June 25, 2006

Stumbling Across Faerie


I have to admit to being a sucker, apparently, for books about humans stumbling across the world of Faerie, and Faerie being nothing like what the stories would have you believe. I really enjoyed Herbie Brennan's Faerie Wars for that reason, and Charles De Lint also goes in that direction a bit.

I was lent The Various by Steve Augarde and it sat on my shelf for a while, because it had an unfortunately vague cover blurb. I thought it was going to portray Faerie in a rather unimaginative fashion, I'm afraid. When I finally did pick it up and thumbed through the first few pages, reading about twelve-year-old Midge discovering this ragged bunch of warlike little people in a pocket of undeveloped forest on her uncle's land in the English countryside, I immediately (and fortunately) forgot all about the blurb.

This was absorbing tale of faerie folk who are, like Brennan's, much like humans in nature, but very different as far as culture and society are concerned. They're very...medieval, and not a little strange. The one tribe of the Various (as they call themselves) that is winged primarily uses them for gliding and climbing trees. While there is a touch of the magical about them--in their diminutive stature and the occasional magical object--they have mainly gotten to a point of needing to live off the land, as farmers, fisherfolk, and hunters, in this small, isolated remaining pocket of forest where humans haven't yet developed the land. And if Midge's uncle decides to sell it, they would have nowhere to go. Would they need to make themselves known to humans? Would they have to try to make it to another isolated forest, if they could find one?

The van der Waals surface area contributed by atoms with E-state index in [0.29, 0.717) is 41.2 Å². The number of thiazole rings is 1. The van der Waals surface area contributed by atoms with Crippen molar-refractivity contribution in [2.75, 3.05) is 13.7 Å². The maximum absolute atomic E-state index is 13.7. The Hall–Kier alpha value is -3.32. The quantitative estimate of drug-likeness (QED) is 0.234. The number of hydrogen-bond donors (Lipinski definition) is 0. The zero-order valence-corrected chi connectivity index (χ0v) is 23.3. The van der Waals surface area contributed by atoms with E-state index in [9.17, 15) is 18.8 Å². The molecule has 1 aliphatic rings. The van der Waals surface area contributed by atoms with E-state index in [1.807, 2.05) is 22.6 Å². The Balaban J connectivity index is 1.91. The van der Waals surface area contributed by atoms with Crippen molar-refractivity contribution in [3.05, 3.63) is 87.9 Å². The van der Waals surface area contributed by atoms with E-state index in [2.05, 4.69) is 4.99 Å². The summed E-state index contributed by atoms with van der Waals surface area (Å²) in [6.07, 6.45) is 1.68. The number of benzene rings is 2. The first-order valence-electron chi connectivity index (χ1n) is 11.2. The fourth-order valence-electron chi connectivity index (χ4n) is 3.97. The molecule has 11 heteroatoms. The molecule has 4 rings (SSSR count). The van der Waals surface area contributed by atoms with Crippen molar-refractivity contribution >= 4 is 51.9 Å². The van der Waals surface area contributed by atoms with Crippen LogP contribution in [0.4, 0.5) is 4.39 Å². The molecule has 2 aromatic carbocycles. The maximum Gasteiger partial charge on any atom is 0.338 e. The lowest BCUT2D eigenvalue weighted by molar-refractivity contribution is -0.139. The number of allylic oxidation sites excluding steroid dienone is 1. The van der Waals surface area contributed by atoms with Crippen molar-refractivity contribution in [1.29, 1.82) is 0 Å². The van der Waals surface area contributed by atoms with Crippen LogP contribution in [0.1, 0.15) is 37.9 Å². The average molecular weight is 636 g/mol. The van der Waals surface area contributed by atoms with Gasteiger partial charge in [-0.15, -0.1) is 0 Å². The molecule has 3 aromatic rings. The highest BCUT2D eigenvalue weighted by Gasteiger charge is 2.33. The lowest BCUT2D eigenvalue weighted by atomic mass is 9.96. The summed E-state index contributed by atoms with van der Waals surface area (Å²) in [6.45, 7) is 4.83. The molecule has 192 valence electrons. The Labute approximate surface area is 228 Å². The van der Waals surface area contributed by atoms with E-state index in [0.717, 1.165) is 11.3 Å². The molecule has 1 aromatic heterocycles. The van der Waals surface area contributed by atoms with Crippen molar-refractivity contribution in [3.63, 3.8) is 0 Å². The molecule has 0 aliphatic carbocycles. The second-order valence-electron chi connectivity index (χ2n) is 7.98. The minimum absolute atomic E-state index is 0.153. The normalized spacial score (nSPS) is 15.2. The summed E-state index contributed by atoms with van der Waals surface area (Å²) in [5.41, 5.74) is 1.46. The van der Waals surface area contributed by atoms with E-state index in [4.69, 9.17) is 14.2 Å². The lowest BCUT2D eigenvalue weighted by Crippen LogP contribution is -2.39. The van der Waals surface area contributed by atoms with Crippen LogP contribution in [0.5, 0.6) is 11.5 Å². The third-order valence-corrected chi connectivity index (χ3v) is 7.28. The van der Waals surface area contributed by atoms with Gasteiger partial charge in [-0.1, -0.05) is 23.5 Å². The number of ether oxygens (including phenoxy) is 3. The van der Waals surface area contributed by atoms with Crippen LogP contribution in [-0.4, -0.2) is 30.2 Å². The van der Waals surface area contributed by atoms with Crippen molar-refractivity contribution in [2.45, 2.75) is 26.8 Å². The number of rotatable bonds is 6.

Midge, while visiting her uncle, discovers the existence of the Various, but this knowledge comes as a bit of a burden. At the same time, she is struggling with her relationship with her mother. It's a multilayered story, doubly impressive because the author is also the cover (and interior) artist. The pictures create a very distinct feeling, and really add a lot, though they're small and non-intrusive. Apparently Augarde has done a lot of pop-up books, which sounds intriguing. And, this is evidently the first in a trilogy. I look forward to more. This was a very different and unexpected little gem.

1 comment:

DaviMack said...

It's important to state, though, that just 'cause it's the first in a trilogy doesn't mean that it won't stand on its own ... if you can follow that sentence in its double-negativized essence. It stands by itself quite well, and doesn't need anything else, which is so much to be admired in a work! We're shown things, not told things, and enjoy learning about the world of the fae by watching as the story unfolds.